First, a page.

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Sedimentology and Sequence Stratigraphy of the Early Campanian Masuk Formation, Henry Mountains Syncline, Utah

Corbett, Matthew J.1; Fielding, Christopher 1
1 Dept. of Geosciences, University of Nebraska-Lincoln, Lincoln, NE.

Despite a long history of research, the stratigraphic relationships among Upper Cretaceous successions of the Henry Mountains in southern Utah and the classical exposures of the Book Cliffs to the northeast have never been fully resolved. In this paper, we document a sedimentological and stratigraphic analysis of the early Campanian Masuk Formation in the Henry Mountains syncline, and from a sequence stratigraphic framework show likely correlations of this interval with the Book Cliffs succession. The Masuk Formation, in its type section near Blind Trail, is a ~220m thick succession of interbedded sandstone, mudrock and coal, with minor conglomerate. Six facies are recognized within the unit: Facies 1, coal and carbonaceous shale interpreted as coastal swamp environments, Facies 2, grey to grey-green mudrock believed to be floodplain and lacustrine deposits, Facies 3, interlaminated siltstone and sandstone with a low diversity trace fossil assemblage and bimodal paleocurrent distribution from current ripples, suggesting tidal lagoon or estuarine deposition, Facies 4, thicker interbedded sandstone and siltstone with low angle bedding and bivalve resting traces that indicate a distal fluvial or estuarine origin, Facies 5, widespread sheet-like and lens shaped bodies of trough cross-bedded sandstone interpreted as single to multi-storey fluvial and tidal channels, and Facies 6, intraformational conglomerate, thought to be basal channel lags and bank collapse units. Facies analysis and tracing of key surfaces suggest that the Masuk Formation is a series of distal, coastal plain deposits spanning one long term (third order) stratigraphic sequence. The basal sequence boundary is in the underlying Muley Canyon Sandstone and the upper sequence boundary lies at the contact with the overlying Tarantula Mesa Sandstone. Within the Masuk Formation, multi-lateral channel sandstone bodies are traceable over considerable distances, suggesting an allogenic control on stacking patterns. We suggest that a series of high-frequency sequences are nested within the overall, longer-term sequence of the Masuk. Similarities in facies successions and in apparent age suggest that the Masuk Formation correlates to the Blackhawk Formation of the Book Cliffs, and that the base-Tarantula Mesa Sandstone sequence boundary correlates to the sequence boundary at the base of the Castlegate Sandstone.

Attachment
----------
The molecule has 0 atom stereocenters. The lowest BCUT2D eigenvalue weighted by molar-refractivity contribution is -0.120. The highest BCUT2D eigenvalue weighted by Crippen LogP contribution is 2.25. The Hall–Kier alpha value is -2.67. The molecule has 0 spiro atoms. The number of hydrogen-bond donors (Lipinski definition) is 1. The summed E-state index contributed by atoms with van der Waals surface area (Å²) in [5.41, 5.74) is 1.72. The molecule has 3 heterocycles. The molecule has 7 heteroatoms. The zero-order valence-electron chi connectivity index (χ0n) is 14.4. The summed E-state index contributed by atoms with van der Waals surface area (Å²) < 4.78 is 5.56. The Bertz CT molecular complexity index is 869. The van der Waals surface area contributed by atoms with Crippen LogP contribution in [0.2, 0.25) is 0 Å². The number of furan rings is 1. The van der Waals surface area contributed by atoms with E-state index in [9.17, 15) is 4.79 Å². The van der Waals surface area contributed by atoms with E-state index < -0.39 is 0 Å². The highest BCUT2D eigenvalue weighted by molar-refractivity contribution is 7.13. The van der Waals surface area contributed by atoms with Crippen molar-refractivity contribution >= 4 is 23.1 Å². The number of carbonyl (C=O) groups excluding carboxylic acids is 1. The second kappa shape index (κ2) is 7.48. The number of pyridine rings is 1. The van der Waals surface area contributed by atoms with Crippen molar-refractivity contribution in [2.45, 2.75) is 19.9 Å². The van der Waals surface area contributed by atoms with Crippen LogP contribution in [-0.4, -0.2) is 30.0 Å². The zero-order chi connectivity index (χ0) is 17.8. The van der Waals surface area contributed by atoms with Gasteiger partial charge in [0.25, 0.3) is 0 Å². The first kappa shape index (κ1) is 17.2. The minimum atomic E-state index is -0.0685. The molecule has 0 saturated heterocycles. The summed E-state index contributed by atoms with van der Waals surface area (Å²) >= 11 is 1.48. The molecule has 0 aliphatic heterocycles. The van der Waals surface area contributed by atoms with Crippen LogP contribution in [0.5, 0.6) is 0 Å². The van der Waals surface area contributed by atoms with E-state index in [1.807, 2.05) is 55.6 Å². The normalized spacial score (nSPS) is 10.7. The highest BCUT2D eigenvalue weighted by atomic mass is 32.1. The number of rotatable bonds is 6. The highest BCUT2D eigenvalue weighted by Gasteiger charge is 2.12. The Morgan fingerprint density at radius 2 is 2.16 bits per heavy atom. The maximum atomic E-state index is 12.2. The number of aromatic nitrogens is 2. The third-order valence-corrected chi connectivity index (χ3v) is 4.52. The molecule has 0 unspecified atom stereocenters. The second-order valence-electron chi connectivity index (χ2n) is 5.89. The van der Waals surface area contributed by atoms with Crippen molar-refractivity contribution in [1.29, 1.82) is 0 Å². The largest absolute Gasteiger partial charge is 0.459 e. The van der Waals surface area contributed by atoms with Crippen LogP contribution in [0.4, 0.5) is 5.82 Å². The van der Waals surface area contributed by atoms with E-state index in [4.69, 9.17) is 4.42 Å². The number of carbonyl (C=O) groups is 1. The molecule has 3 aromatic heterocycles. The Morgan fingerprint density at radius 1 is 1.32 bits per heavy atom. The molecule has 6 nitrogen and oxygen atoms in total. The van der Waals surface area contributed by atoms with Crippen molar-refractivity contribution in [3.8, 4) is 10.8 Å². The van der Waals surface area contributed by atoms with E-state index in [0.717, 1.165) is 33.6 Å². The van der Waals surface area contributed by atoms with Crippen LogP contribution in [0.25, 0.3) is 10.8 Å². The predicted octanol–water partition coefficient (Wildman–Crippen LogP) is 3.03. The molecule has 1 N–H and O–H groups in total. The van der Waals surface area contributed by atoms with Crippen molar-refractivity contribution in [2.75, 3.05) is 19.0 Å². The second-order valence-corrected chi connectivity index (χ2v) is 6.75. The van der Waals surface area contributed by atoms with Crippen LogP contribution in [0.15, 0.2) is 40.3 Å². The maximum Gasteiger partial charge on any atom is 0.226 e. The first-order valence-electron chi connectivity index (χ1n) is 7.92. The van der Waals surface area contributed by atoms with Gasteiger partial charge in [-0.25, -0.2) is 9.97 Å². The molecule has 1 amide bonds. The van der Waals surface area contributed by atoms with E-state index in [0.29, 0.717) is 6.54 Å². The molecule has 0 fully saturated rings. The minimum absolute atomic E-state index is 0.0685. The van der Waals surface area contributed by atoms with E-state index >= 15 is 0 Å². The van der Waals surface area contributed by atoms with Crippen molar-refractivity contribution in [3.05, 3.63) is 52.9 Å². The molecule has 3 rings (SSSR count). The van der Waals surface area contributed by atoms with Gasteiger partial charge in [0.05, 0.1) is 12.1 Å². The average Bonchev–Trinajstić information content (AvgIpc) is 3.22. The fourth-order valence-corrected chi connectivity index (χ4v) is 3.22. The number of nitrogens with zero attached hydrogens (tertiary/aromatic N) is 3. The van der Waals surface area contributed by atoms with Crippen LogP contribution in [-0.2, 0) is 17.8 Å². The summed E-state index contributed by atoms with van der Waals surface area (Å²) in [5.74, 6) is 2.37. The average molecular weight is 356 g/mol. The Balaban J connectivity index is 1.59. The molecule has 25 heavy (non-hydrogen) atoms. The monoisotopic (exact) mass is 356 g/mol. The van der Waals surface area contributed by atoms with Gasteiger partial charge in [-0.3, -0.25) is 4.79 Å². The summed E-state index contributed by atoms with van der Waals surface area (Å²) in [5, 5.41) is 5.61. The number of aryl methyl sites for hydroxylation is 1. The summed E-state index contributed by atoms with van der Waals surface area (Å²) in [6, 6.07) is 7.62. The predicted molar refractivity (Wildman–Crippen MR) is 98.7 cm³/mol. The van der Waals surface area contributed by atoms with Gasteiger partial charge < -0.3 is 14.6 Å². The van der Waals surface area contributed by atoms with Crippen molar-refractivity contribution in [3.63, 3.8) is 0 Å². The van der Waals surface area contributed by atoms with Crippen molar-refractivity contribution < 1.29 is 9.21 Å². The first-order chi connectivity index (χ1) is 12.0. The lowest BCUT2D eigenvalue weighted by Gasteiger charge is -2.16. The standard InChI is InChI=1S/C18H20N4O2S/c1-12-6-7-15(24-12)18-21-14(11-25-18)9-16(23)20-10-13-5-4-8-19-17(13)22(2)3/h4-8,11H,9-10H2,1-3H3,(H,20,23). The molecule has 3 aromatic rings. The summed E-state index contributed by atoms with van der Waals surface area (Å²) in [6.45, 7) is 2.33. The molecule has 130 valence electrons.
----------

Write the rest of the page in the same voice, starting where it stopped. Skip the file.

AAPG Search and Discovery Article #90090©2009 AAPG Annual Convention and Exhibition, Denver, Colorado, June 7-10, 2009